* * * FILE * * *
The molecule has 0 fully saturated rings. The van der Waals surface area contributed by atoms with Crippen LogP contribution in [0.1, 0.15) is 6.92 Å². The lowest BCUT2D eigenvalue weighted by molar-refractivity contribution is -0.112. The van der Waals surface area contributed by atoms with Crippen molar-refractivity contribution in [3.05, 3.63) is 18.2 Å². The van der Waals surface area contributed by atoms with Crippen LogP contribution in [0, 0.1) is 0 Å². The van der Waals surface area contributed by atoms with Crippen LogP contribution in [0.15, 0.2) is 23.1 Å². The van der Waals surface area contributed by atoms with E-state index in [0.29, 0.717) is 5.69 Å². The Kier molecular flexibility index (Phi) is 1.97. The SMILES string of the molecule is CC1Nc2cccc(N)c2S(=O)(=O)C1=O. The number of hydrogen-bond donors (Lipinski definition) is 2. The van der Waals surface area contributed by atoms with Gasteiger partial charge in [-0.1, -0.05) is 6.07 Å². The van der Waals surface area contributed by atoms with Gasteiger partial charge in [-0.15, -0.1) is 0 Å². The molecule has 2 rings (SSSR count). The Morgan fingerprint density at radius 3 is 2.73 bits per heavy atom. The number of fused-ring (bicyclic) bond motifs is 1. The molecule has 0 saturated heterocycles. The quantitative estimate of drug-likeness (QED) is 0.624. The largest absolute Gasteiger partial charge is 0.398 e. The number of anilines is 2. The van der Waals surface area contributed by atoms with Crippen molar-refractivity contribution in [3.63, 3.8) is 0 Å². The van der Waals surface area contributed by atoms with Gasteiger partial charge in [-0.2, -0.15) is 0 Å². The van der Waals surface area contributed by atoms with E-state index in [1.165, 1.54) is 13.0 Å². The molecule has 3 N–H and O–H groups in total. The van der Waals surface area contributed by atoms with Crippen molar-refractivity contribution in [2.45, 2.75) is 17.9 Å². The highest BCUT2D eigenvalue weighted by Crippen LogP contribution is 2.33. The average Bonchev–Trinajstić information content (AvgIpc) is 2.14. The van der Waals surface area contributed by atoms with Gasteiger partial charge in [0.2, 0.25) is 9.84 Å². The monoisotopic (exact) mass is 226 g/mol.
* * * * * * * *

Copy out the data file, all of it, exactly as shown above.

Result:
The molecule has 0 fully saturated rings. The van der Waals surface area contributed by atoms with Crippen LogP contribution in [0.1, 0.15) is 6.92 Å². The lowest BCUT2D eigenvalue weighted by molar-refractivity contribution is -0.112. The van der Waals surface area contributed by atoms with Crippen molar-refractivity contribution in [3.05, 3.63) is 18.2 Å². The van der Waals surface area contributed by atoms with Crippen LogP contribution in [0, 0.1) is 0 Å². The van der Waals surface area contributed by atoms with Crippen LogP contribution in [0.15, 0.2) is 23.1 Å². The van der Waals surface area contributed by atoms with E-state index in [0.29, 0.717) is 5.69 Å². The Kier molecular flexibility index (Phi) is 1.97. The SMILES string of the molecule is CC1Nc2cccc(N)c2S(=O)(=O)C1=O. The number of hydrogen-bond donors (Lipinski definition) is 2. The van der Waals surface area contributed by atoms with Gasteiger partial charge in [-0.1, -0.05) is 6.07 Å². The van der Waals surface area contributed by atoms with Gasteiger partial charge in [-0.15, -0.1) is 0 Å². The molecule has 2 rings (SSSR count). The Morgan fingerprint density at radius 3 is 2.73 bits per heavy atom. The number of fused-ring (bicyclic) bond motifs is 1. The molecule has 0 saturated heterocycles. The quantitative estimate of drug-likeness (QED) is 0.624. The largest absolute Gasteiger partial charge is 0.398 e. The number of anilines is 2. The van der Waals surface area contributed by atoms with Crippen molar-refractivity contribution in [3.63, 3.8) is 0 Å². The van der Waals surface area contributed by atoms with Gasteiger partial charge in [-0.2, -0.15) is 0 Å². The van der Waals surface area contributed by atoms with E-state index in [1.165, 1.54) is 13.0 Å². The molecule has 3 N–H and O–H groups in total. The van der Waals surface area contributed by atoms with Crippen molar-refractivity contribution in [2.45, 2.75) is 17.9 Å². The highest BCUT2D eigenvalue weighted by Crippen LogP contribution is 2.33. The average Bonchev–Trinajstić information content (AvgIpc) is 2.14. The van der Waals surface area contributed by atoms with Gasteiger partial charge in [0.2, 0.25) is 9.84 Å². The monoisotopic (exact) mass is 226 g/mol.